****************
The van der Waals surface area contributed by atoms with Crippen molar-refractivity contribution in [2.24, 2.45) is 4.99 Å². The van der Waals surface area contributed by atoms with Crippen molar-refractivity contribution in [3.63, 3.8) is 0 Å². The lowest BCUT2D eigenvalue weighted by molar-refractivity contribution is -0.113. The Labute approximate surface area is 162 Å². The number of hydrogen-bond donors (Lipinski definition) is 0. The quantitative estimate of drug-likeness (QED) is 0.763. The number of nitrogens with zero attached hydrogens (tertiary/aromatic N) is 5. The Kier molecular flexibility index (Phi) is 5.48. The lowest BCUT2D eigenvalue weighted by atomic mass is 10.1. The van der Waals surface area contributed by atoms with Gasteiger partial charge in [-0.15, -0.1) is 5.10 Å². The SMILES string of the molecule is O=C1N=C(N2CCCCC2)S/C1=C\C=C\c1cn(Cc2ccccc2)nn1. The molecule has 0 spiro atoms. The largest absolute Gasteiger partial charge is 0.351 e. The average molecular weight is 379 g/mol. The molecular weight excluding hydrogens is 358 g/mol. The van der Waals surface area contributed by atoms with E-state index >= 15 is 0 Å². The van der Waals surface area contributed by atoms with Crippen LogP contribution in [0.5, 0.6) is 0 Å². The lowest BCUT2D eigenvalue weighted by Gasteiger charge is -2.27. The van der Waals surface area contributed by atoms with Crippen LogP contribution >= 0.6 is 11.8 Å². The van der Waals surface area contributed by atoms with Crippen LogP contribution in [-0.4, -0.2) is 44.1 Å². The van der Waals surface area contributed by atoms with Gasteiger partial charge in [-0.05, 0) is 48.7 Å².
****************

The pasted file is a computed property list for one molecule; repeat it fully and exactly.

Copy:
The van der Waals surface area contributed by atoms with Crippen molar-refractivity contribution in [2.24, 2.45) is 4.99 Å². The van der Waals surface area contributed by atoms with Crippen molar-refractivity contribution in [3.63, 3.8) is 0 Å². The lowest BCUT2D eigenvalue weighted by molar-refractivity contribution is -0.113. The Labute approximate surface area is 162 Å². The number of hydrogen-bond donors (Lipinski definition) is 0. The quantitative estimate of drug-likeness (QED) is 0.763. The number of nitrogens with zero attached hydrogens (tertiary/aromatic N) is 5. The Kier molecular flexibility index (Phi) is 5.48. The lowest BCUT2D eigenvalue weighted by atomic mass is 10.1. The van der Waals surface area contributed by atoms with Gasteiger partial charge in [-0.15, -0.1) is 5.10 Å². The SMILES string of the molecule is O=C1N=C(N2CCCCC2)S/C1=C\C=C\c1cn(Cc2ccccc2)nn1. The molecule has 0 spiro atoms. The largest absolute Gasteiger partial charge is 0.351 e. The average molecular weight is 379 g/mol. The molecular weight excluding hydrogens is 358 g/mol. The van der Waals surface area contributed by atoms with E-state index >= 15 is 0 Å². The van der Waals surface area contributed by atoms with Crippen LogP contribution in [0.5, 0.6) is 0 Å². The lowest BCUT2D eigenvalue weighted by Gasteiger charge is -2.27. The van der Waals surface area contributed by atoms with Crippen LogP contribution >= 0.6 is 11.8 Å². The van der Waals surface area contributed by atoms with Crippen LogP contribution in [-0.4, -0.2) is 44.1 Å². The van der Waals surface area contributed by atoms with Gasteiger partial charge in [-0.05, 0) is 48.7 Å².